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  March 1, 2004

Study Explores Calming Effect
Of Close Mother-Baby Contact

When a new mother holds her baby close to her chest, it calms the baby. Art Engler, assistant professor of nursing, wants to know how that closeness affects the mother.

Image: Kim Dorman and daughter Nicole.

Kim Dorman of Newington holds her prematurely born daughter Nicole at the Health Center's neonatal intensive care unit. The skin to skin contact, known as "kangaroo care", is the focus of a current study.

Photo by Peter Morenus

"'Kangaroo care' - holding a diaper-clad baby close, skin to skin and chest to chest - has been studied for its calming effect on babies," says Engler, an assistant professor of nursing. "Now we are hoping to see what effect kangaroo care has on the mother's level of stress, and possibly on post-partum depression."

Engler is working with the staff of the Neonatal Intensive Care Unit at the Health Center to study the physiological response of new mothers while they provide kangaroo care to their premature newborns. The mother holds the baby on her chest, skin touching skin, for two hours. Engler tests the mother's saliva before, during and after the session to measure cortisol, a stress hormone. Using a small sensor, he also continuously records the mother's fingertip temperature while she is holding her baby. In addition, the mother answers questions about her reactions to sights and sounds around her; her baby's appearance and behavior; and changes in how she perceives her role as a parent.

"These measures give us a pretty accurate gauge of the mother's stress level while she is holding her baby," says Engler. The results are compared with those of a control group of mothers who talk to and touch their baby while the baby is lying in the bassinet, or isolette, for the two-hour study period.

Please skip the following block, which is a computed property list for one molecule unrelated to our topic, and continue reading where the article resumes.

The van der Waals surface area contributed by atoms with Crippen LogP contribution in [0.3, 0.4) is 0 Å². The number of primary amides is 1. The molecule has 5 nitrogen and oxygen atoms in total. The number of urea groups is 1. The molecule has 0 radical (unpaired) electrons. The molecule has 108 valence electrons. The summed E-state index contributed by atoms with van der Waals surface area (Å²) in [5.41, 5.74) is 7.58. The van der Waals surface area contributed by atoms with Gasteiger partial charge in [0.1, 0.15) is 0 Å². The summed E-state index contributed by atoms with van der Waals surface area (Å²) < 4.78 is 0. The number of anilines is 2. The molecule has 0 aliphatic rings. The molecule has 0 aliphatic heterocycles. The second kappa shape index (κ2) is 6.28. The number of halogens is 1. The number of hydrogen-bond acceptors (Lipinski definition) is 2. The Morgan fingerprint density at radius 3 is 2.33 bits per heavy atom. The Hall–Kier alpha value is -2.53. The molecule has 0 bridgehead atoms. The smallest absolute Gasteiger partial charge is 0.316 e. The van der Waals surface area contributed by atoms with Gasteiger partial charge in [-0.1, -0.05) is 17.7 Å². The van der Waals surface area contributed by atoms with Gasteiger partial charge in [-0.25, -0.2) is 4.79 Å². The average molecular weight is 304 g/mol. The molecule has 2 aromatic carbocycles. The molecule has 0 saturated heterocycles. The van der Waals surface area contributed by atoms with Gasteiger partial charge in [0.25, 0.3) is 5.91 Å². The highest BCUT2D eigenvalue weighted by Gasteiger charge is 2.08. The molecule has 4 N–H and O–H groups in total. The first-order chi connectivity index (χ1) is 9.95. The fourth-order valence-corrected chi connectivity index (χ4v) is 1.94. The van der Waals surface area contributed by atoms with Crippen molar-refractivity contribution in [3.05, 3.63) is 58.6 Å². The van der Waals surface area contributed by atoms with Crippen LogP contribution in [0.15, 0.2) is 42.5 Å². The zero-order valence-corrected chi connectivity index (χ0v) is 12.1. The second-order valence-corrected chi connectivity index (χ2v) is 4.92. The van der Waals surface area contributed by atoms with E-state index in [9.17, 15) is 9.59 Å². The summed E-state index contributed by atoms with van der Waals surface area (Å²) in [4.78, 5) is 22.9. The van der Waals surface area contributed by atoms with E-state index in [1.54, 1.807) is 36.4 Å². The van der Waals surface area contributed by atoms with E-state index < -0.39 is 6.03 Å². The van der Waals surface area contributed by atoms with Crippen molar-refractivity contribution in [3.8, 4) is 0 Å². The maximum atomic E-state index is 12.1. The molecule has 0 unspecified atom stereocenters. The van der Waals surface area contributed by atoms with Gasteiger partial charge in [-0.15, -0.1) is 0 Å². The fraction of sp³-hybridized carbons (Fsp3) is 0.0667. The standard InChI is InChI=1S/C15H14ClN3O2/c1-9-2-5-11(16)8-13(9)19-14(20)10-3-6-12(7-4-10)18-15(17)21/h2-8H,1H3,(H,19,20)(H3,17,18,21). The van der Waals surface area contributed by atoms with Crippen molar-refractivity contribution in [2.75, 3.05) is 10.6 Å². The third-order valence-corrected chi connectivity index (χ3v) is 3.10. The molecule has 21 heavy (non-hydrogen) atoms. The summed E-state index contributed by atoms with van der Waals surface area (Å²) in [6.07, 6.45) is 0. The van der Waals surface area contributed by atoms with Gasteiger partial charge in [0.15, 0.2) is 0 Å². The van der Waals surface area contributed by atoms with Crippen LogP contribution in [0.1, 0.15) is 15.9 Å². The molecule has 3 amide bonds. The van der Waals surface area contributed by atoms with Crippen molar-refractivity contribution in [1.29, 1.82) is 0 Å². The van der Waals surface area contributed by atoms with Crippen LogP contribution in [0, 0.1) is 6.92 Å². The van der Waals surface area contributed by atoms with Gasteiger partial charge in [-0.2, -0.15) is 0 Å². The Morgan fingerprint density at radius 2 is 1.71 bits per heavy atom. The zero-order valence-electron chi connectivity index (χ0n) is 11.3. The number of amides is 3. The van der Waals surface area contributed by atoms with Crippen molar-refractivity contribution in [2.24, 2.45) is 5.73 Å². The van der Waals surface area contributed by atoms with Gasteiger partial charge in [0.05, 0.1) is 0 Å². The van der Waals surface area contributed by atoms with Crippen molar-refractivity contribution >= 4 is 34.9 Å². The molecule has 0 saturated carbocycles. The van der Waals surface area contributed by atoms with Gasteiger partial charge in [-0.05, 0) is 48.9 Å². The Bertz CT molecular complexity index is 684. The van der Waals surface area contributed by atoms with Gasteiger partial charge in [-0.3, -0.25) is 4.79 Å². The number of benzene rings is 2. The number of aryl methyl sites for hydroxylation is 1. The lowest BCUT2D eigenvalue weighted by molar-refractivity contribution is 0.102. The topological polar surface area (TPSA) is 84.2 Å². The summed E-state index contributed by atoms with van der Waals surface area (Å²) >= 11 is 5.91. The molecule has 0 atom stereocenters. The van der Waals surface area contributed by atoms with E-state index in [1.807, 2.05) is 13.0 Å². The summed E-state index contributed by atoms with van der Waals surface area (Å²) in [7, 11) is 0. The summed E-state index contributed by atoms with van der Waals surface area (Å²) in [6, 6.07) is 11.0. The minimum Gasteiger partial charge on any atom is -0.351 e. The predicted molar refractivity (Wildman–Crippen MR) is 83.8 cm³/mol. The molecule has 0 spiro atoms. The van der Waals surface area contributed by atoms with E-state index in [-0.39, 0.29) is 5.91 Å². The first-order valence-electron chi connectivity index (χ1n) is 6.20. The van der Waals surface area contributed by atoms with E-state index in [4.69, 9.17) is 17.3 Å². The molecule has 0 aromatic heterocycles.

For Kim and Jeff Dorman, whose baby Nicole was born prematurely, weighing 1 pound, 7 ounces, kangaroo care has been a wonderful experience. They started kangaroo care two weeks after their baby was born. "At first, I was very nervous. She was so little and we weren't sure how she would tolerate it," says Kim Dorman. The baby took to it right away. "She would lie calmly on my chest and fall asleep almost instantly. It was wonderful. I feel I am getting to know her and what she likes."

The parents now take turns holding the baby skin to skin each day. "If you only touch her while she is in the isolette, it seems like she's so delicate," says Jeff Dorman. "Once you hold her outside of the isolette, you aren't so afraid. You begin to realize that she's not so fragile."

Dorothy Vittner, educational development specialist for the Neonatal Intensive Care Unit, says there's a lot of research that supports the concept of kangaroo care for premature babies. "It relaxes them. It helps stabilize the babies' heart and breathing rates, and it shortens the amount of time they spend in the hospital," Vittner says. "We encourage it with parents of premature babies, and even for babies born full-term."

In addition to studying whether kangaroo care has the same beneficial effect on the mother as it does on the baby, Engler plans to study its effect on fathers. "Our goal is to see if kangaroo care can be used as an intervention for stressed or nervous parents - both mothers and fathers - and possibly for post-partum depression."

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